Los Angeles County voters could have an easier time getting to the polls on election day, as Metro will offer free rides on its trains and buses.
The transit agency’s board of directors unanimously approved a plan today to eliminate fares for riders on November 6.
Los Angeles Mayor Eric Garcetti, who introduced the proposal along with boardmembers Sheila Kuehl, Mark Ridley-Thomas, and Robert Garcia, acknowledged Thursday that losing a day’s worth of fares would be a “financial hit” for Metro, but said the move would be “well worth it for our democracy.”
According to Metro spokesperson Rick Jager, lost revenue on election day is expected to amount to roughly $600,000.
As the motion calling for the free rides notes, voter turnout in LA County’s primary elections in June was just 28 percent.
Garcetti argued Thursday that making it easier for Angelenos to get to the polls would help boost those numbers, citing research from the Massachusetts Institute of Technology that found transportation problems were a deterring factor for more than half of non-voters in California’s 2016 elections.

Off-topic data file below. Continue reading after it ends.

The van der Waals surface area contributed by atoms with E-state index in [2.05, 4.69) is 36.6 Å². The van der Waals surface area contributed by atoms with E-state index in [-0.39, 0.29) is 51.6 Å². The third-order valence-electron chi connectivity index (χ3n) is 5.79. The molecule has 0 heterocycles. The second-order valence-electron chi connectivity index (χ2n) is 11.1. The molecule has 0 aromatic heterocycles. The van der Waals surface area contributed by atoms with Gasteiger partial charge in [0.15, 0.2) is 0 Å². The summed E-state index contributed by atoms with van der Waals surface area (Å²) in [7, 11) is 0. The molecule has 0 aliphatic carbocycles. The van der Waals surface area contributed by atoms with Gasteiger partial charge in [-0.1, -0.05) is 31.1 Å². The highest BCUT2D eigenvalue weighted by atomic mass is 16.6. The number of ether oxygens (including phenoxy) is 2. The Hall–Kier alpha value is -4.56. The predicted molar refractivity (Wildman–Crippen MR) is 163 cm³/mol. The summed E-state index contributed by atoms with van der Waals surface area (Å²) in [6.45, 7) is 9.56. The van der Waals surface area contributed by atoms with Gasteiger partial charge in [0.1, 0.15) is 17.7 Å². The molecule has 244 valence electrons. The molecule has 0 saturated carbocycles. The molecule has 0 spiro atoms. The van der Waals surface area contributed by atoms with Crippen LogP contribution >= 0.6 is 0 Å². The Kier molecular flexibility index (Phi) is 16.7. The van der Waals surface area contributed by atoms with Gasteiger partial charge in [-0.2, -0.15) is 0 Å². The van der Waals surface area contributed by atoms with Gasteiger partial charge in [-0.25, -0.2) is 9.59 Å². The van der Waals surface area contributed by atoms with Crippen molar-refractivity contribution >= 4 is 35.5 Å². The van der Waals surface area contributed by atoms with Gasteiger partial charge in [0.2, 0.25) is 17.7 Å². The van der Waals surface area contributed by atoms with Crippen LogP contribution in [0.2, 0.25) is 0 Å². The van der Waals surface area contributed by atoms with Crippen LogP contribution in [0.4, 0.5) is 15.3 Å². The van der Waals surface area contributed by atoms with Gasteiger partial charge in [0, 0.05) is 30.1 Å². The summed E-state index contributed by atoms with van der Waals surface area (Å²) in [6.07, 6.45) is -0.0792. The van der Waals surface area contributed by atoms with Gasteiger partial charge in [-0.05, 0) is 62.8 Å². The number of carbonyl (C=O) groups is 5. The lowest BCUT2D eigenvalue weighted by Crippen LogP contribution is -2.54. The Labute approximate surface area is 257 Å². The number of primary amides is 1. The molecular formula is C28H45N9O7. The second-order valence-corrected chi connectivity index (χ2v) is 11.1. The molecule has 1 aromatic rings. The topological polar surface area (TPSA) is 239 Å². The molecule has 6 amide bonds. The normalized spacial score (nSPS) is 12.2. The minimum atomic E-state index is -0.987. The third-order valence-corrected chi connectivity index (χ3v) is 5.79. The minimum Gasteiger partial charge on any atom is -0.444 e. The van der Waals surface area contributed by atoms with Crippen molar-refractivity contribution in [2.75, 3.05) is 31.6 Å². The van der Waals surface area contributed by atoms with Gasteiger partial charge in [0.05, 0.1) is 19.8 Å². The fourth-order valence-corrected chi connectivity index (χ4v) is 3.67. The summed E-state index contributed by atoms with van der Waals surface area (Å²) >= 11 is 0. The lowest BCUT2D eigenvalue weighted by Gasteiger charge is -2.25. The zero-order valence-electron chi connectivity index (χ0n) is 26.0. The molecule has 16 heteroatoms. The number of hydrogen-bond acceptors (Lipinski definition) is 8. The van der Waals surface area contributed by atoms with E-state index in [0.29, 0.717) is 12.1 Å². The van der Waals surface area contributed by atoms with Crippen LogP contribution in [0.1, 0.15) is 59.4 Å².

“A lack of transportation should never stand between a voter and the polls,” Garcetti said.
Other local transit agencies are also considering free rides, including the Los Angeles Department of Transportation (which operates DASH buses), Foothill Transit, the Antelope Valley Transit Authority, and Santa Clarita Transit.
Correction: An earlier version of this story incorrectly stated that four other local transit agencies would offer free rides on election day. In fact, these decisions have not yet been finalized.
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